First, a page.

Windows System Restore
Updated 12/17/2019
What it's good for and why you should use it regularly

    System restore is not a highly hyped feature of Windows - but it should be.

    System restore was introduced along with Windows XP. But that version almost never worked as it should have. With the introduction of Windows Vista System Restore was revamped into a tool that could work to save your system and your files.

    In Windows 7 System restore really became a powerful tool to recover your PC from mishaps caused by malware attacks, bad or improperly installed software or just about any error that could happen to a Windows PC.

    PC experts have a constant refrain - backup, backup, backup. And that is very good advice. But when your PC goes haywire reaching for your backup disk or reinstalling a saved system image is not necessarily the first thing you should try.
    First open System Restore!
    Restore your PC back to a time when it was running like a Swiss Watch - without losing your files!

    For more detailed information concerning Windows System Restore try this Microsoft link: What is System Restore?


What you can (or should) do

Be sure System Restore is turned on: Open System Protection: (If you have installed Classic Start or Start 10)

  • Click the Start Button
  • Then right-click This PC
  • Then choose Properties - a system window will open
  • Choose System Protection (listed on the left). Note: This window shows if System Restore is on and also shows which drives it's protecting.

Open System Protection (If you have not installed Classic Start or Start 10)

  • Click the Windows 10 Start Button.
  • Start typing System Protection. (A search box will appear, as will best matches)
  • Click on Create a Restore Point. Note: The System Protection/Properties window contains the controls for System Restore.
OR
  • Click the Windows 10 Start Button
  • Start Typing Control Panel. (A search box will appear, as will best matches)
  • Choose Control Panel app.
  • In the Control Panel Window find the System icon then right-click it and choose either to pin to start or create a shortcut.
  • Double-click the System icon to open the System window.
  • In the System window Choose System Protection. (listed on left) Note: This window shows if System Restore is on and also shows which drives it's protecting.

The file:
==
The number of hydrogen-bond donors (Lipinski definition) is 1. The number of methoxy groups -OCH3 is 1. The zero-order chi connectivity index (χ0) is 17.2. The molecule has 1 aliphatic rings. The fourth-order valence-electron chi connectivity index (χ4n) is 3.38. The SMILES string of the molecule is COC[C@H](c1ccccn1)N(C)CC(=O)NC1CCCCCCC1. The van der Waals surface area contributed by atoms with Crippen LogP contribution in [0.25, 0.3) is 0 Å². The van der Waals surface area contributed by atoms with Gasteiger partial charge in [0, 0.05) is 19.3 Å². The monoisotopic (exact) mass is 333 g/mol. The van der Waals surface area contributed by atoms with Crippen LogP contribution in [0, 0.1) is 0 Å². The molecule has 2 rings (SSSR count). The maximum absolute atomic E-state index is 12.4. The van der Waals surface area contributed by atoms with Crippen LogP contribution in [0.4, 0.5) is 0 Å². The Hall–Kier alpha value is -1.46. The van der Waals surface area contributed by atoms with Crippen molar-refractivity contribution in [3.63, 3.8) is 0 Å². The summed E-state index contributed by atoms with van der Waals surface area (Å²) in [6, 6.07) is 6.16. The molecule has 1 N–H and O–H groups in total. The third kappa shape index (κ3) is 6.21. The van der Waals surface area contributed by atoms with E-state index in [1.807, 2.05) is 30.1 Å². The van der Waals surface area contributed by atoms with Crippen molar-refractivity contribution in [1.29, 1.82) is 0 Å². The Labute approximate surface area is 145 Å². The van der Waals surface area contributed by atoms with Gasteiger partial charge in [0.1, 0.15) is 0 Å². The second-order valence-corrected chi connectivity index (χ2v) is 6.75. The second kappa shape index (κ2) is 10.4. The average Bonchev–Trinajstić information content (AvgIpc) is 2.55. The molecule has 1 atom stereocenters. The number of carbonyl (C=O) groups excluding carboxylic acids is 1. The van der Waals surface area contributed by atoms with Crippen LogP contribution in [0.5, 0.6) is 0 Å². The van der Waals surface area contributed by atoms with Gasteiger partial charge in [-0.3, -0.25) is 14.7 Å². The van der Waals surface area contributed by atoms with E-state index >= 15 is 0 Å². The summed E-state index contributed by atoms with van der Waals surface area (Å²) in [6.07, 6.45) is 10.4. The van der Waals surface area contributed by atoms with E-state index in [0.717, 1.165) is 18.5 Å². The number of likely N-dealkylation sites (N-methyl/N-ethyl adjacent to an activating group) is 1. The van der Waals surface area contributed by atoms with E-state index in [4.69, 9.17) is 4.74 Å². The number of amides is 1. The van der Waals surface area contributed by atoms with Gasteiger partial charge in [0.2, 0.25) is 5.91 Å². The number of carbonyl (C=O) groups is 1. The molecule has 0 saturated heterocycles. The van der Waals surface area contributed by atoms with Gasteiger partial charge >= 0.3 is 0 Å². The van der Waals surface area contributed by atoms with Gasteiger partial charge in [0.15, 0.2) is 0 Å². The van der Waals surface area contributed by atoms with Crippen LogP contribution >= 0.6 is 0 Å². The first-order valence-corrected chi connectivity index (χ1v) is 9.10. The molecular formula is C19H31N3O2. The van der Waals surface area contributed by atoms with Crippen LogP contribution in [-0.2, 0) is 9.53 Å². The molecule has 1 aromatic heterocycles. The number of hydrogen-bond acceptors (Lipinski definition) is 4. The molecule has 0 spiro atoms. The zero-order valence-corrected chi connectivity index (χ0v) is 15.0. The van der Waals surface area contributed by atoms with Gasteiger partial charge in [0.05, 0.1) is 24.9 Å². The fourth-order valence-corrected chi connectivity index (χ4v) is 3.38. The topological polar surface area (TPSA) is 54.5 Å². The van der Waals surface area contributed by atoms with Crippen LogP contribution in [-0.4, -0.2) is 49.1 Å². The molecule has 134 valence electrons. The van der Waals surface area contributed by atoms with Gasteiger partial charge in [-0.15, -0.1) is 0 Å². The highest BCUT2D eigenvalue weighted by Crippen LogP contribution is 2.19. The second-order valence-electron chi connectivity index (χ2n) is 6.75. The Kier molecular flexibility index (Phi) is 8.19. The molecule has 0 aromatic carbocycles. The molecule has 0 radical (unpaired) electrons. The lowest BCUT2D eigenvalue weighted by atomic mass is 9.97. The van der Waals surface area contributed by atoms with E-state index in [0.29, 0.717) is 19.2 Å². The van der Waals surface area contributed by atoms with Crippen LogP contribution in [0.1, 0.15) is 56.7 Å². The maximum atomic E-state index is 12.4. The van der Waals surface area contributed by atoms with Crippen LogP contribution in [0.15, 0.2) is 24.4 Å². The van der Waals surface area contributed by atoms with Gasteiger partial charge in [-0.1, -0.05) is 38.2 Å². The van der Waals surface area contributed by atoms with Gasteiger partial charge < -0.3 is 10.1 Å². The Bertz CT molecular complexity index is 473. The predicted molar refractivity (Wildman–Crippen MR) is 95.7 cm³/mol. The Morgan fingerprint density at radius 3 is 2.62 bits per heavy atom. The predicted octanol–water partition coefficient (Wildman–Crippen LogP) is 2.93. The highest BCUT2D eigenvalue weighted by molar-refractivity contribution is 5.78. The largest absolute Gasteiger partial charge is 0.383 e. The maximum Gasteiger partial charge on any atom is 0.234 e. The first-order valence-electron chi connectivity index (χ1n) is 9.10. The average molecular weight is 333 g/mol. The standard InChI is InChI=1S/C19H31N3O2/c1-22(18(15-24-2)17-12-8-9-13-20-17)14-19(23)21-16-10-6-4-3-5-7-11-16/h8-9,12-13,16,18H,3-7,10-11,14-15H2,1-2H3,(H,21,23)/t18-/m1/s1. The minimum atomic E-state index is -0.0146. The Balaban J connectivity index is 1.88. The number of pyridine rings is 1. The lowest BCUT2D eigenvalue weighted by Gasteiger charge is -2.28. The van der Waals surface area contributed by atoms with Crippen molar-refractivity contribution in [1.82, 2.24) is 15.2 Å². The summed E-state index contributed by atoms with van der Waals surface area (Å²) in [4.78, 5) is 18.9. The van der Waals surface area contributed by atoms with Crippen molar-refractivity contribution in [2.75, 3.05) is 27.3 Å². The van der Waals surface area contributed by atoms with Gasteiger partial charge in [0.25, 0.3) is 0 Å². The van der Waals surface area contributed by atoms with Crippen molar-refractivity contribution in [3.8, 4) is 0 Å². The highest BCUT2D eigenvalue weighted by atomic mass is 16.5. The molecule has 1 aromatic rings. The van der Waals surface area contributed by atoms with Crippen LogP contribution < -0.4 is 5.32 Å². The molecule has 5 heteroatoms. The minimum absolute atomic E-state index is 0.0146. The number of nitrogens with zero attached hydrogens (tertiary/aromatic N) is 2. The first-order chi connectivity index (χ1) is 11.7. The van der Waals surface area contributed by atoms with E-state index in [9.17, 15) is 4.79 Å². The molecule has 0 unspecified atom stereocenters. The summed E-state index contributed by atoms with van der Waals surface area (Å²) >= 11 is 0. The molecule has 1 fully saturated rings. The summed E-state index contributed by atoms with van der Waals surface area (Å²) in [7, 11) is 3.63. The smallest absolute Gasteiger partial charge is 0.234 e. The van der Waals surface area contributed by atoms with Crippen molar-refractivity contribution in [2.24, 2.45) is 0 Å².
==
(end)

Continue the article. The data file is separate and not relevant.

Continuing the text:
For maximum protection: Use the link created in steps above to get to the System Protection/Properties window, shown above.

  • Be sure System Restore is ON and protecting your System Drive - Local Disk(C)
  • If protection is off click the Configure button then click the Turn on System Protection radio button
  • You can create a new restore point on a regular basis - perhaps once a month. Name it Clean System or whatever you will remember.
  • Create a new restore point just before installing new programs and especially new Windows device driver software.
It's a really good idea to create a new restore point before installing new software. Then if you have a problem you can roll the changes back and undo any damage done or errors introduced into your system - all the while preserving system integrity and your important personal files.

Caveats:
Windows System Restore is NOT a backup tool. To be sure your irreplacable files are protected it is always a good idea to make regular backups. A simple way is to use a free cloud service such as Dropbox or Microsoft Onedrive or get a USB flash drive to save local copies of your files. Note: Microsoft Onedrive is installed by default in both Windows 8 and 10. However, on a new PC or New Windows install, it must be turned on to use it for backup. (5GB Free)

For more information concerning backups see my file Back Up Your PC.

Some virus/malware may, in order to protect itself, disable some system tools such as System Restore. If that is the case the malware must be removed by other means. Then, if any problems persist, use System Restore to recover from them.